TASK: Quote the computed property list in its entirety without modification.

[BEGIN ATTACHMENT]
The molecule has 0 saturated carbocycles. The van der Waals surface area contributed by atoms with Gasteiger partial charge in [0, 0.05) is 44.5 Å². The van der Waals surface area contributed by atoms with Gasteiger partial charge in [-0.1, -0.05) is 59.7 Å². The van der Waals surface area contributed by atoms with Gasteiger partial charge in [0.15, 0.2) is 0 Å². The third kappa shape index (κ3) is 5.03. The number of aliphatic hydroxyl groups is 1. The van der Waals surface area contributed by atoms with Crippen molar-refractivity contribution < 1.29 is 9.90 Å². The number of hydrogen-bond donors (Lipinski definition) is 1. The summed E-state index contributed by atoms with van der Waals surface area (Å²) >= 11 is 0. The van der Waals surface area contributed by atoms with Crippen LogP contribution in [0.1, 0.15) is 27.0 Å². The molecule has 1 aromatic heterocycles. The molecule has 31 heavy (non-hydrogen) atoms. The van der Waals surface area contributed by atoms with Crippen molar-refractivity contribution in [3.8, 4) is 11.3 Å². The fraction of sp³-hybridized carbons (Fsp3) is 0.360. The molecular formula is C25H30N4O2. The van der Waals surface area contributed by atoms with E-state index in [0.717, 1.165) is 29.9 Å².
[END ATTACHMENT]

The molecule has 0 saturated carbocycles. The van der Waals surface area contributed by atoms with Gasteiger partial charge in [0, 0.05) is 44.5 Å². The van der Waals surface area contributed by atoms with Gasteiger partial charge in [-0.1, -0.05) is 59.7 Å². The van der Waals surface area contributed by atoms with Gasteiger partial charge in [0.15, 0.2) is 0 Å². The third kappa shape index (κ3) is 5.03. The number of aliphatic hydroxyl groups is 1. The van der Waals surface area contributed by atoms with Crippen molar-refractivity contribution < 1.29 is 9.90 Å². The number of hydrogen-bond donors (Lipinski definition) is 1. The summed E-state index contributed by atoms with van der Waals surface area (Å²) >= 11 is 0. The van der Waals surface area contributed by atoms with Crippen LogP contribution in [0.1, 0.15) is 27.0 Å². The molecule has 1 aromatic heterocycles. The molecule has 31 heavy (non-hydrogen) atoms. The van der Waals surface area contributed by atoms with Crippen molar-refractivity contribution in [3.8, 4) is 11.3 Å². The fraction of sp³-hybridized carbons (Fsp3) is 0.360. The molecular formula is C25H30N4O2. The van der Waals surface area contributed by atoms with E-state index in [0.717, 1.165) is 29.9 Å².